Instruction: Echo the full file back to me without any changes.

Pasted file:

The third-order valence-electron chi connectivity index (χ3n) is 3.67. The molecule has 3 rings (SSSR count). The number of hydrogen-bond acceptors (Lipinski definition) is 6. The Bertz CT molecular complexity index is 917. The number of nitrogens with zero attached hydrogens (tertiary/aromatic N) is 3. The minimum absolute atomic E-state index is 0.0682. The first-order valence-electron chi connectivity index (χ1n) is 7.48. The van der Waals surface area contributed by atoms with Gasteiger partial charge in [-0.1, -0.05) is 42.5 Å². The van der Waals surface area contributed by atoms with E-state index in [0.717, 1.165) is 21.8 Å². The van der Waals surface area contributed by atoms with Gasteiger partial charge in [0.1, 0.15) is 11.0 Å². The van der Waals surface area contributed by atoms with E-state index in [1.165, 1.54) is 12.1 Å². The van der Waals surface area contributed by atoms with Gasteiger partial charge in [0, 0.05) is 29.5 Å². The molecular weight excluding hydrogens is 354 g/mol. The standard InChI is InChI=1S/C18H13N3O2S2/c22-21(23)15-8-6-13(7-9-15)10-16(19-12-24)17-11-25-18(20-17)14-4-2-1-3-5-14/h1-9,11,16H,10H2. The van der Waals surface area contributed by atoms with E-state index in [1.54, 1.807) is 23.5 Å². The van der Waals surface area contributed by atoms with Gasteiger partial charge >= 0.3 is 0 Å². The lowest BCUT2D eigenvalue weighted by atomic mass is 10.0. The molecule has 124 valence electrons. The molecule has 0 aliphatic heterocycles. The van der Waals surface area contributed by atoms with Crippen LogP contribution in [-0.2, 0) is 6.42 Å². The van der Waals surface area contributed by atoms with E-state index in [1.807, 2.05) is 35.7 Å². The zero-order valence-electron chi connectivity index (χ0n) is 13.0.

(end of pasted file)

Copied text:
The third-order valence-electron chi connectivity index (χ3n) is 3.67. The molecule has 3 rings (SSSR count). The number of hydrogen-bond acceptors (Lipinski definition) is 6. The Bertz CT molecular complexity index is 917. The number of nitrogens with zero attached hydrogens (tertiary/aromatic N) is 3. The minimum absolute atomic E-state index is 0.0682. The first-order valence-electron chi connectivity index (χ1n) is 7.48. The van der Waals surface area contributed by atoms with Gasteiger partial charge in [-0.1, -0.05) is 42.5 Å². The van der Waals surface area contributed by atoms with E-state index in [0.717, 1.165) is 21.8 Å². The van der Waals surface area contributed by atoms with Gasteiger partial charge in [0.1, 0.15) is 11.0 Å². The van der Waals surface area contributed by atoms with E-state index in [1.165, 1.54) is 12.1 Å². The van der Waals surface area contributed by atoms with Gasteiger partial charge in [0, 0.05) is 29.5 Å². The molecular weight excluding hydrogens is 354 g/mol. The standard InChI is InChI=1S/C18H13N3O2S2/c22-21(23)15-8-6-13(7-9-15)10-16(19-12-24)17-11-25-18(20-17)14-4-2-1-3-5-14/h1-9,11,16H,10H2. The van der Waals surface area contributed by atoms with E-state index in [1.54, 1.807) is 23.5 Å². The van der Waals surface area contributed by atoms with Gasteiger partial charge >= 0.3 is 0 Å². The lowest BCUT2D eigenvalue weighted by atomic mass is 10.0. The molecule has 124 valence electrons. The molecule has 0 aliphatic heterocycles. The van der Waals surface area contributed by atoms with Crippen LogP contribution in [-0.2, 0) is 6.42 Å². The van der Waals surface area contributed by atoms with E-state index in [1.807, 2.05) is 35.7 Å². The zero-order valence-electron chi connectivity index (χ0n) is 13.0.